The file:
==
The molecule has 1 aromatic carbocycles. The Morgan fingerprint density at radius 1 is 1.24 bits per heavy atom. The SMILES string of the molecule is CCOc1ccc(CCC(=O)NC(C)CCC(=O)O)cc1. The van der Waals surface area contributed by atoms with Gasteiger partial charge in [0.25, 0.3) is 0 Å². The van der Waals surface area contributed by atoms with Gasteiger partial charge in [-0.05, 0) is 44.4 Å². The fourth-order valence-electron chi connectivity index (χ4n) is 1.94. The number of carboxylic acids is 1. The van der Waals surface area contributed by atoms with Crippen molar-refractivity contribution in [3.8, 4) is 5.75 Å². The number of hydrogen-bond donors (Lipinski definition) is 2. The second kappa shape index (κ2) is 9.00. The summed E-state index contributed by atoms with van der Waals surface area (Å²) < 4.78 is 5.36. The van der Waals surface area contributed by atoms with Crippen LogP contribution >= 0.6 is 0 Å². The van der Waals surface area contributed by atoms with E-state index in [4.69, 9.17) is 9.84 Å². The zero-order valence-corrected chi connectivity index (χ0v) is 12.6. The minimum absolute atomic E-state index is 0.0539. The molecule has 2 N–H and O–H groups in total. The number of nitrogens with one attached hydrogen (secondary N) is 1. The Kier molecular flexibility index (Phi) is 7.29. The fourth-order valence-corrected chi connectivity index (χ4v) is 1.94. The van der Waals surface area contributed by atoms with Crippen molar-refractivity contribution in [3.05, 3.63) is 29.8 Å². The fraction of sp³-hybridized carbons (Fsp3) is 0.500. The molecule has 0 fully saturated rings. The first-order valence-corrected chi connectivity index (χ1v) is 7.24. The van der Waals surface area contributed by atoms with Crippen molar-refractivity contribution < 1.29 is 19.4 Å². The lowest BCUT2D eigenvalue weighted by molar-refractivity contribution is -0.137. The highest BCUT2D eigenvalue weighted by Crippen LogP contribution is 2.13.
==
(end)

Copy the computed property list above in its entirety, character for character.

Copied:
The molecule has 1 aromatic carbocycles. The Morgan fingerprint density at radius 1 is 1.24 bits per heavy atom. The SMILES string of the molecule is CCOc1ccc(CCC(=O)NC(C)CCC(=O)O)cc1. The van der Waals surface area contributed by atoms with Gasteiger partial charge in [0.25, 0.3) is 0 Å². The van der Waals surface area contributed by atoms with Gasteiger partial charge in [-0.05, 0) is 44.4 Å². The fourth-order valence-electron chi connectivity index (χ4n) is 1.94. The number of carboxylic acids is 1. The van der Waals surface area contributed by atoms with Crippen molar-refractivity contribution in [3.8, 4) is 5.75 Å². The number of hydrogen-bond donors (Lipinski definition) is 2. The second kappa shape index (κ2) is 9.00. The summed E-state index contributed by atoms with van der Waals surface area (Å²) < 4.78 is 5.36. The van der Waals surface area contributed by atoms with Crippen LogP contribution >= 0.6 is 0 Å². The van der Waals surface area contributed by atoms with E-state index in [4.69, 9.17) is 9.84 Å². The zero-order valence-corrected chi connectivity index (χ0v) is 12.6. The minimum absolute atomic E-state index is 0.0539. The molecule has 2 N–H and O–H groups in total. The number of nitrogens with one attached hydrogen (secondary N) is 1. The Kier molecular flexibility index (Phi) is 7.29. The fourth-order valence-corrected chi connectivity index (χ4v) is 1.94. The van der Waals surface area contributed by atoms with Crippen molar-refractivity contribution in [3.05, 3.63) is 29.8 Å². The fraction of sp³-hybridized carbons (Fsp3) is 0.500. The molecule has 0 fully saturated rings. The first-order valence-corrected chi connectivity index (χ1v) is 7.24. The van der Waals surface area contributed by atoms with Crippen molar-refractivity contribution < 1.29 is 19.4 Å². The lowest BCUT2D eigenvalue weighted by molar-refractivity contribution is -0.137. The highest BCUT2D eigenvalue weighted by Crippen LogP contribution is 2.13.